The Necker Cube is an ambiguous line drawing. It can be interpreted two different ways. When a person stares at the picture, it will often seem to flip back and forth between the two valid interpretations. The Necker Cube is an optical illusion first published in 1832 by Swiss crystallographer Louis Albert Necker.

Like the paradox of the “half-empty/half-full glass of water” the Necker Cube shows how human perception is multi-stable. It can change and be changed–it can flip/flop.

This also shows why the cvs2bvs brain software is so powerful in the human perception system because it can change, or flip, perception from one stable state to another stable state–on command!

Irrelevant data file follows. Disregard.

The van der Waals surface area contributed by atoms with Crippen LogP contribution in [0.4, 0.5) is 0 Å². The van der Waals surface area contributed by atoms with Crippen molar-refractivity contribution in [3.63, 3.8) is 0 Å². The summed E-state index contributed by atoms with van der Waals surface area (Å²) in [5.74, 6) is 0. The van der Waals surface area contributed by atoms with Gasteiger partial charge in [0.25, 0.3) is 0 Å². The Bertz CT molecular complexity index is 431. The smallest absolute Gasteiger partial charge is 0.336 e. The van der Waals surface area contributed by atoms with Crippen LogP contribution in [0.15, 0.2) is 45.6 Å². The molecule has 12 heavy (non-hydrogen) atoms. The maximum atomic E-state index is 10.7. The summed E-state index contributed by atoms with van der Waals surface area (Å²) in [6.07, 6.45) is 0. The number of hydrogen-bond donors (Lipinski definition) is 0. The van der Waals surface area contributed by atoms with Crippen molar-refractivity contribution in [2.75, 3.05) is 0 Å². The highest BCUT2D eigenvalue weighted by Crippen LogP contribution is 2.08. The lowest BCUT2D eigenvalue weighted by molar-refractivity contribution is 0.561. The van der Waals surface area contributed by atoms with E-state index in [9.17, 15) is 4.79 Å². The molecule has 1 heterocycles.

Click through here to an interesting animated Necker Cube.

25 thoughts on “The Necker Cube and Human Perception

  1. I find these illusions very interesting and clearly they illustrate the fact that there is more than one view of a situation and that we have to try to be open to and recognise them all.

  2. As I stare at it, the image “flips” so I see it one way then the other. I have two questions. 1. I wonder what my brain is doing? 2. Can I make my brain change back and forth?

  3. it is quite interesting. our current view of any situation in life can become better based on some factors socio-cultural, belief system and time. time is usually pregnant with information that can change cvs 2 bvs.

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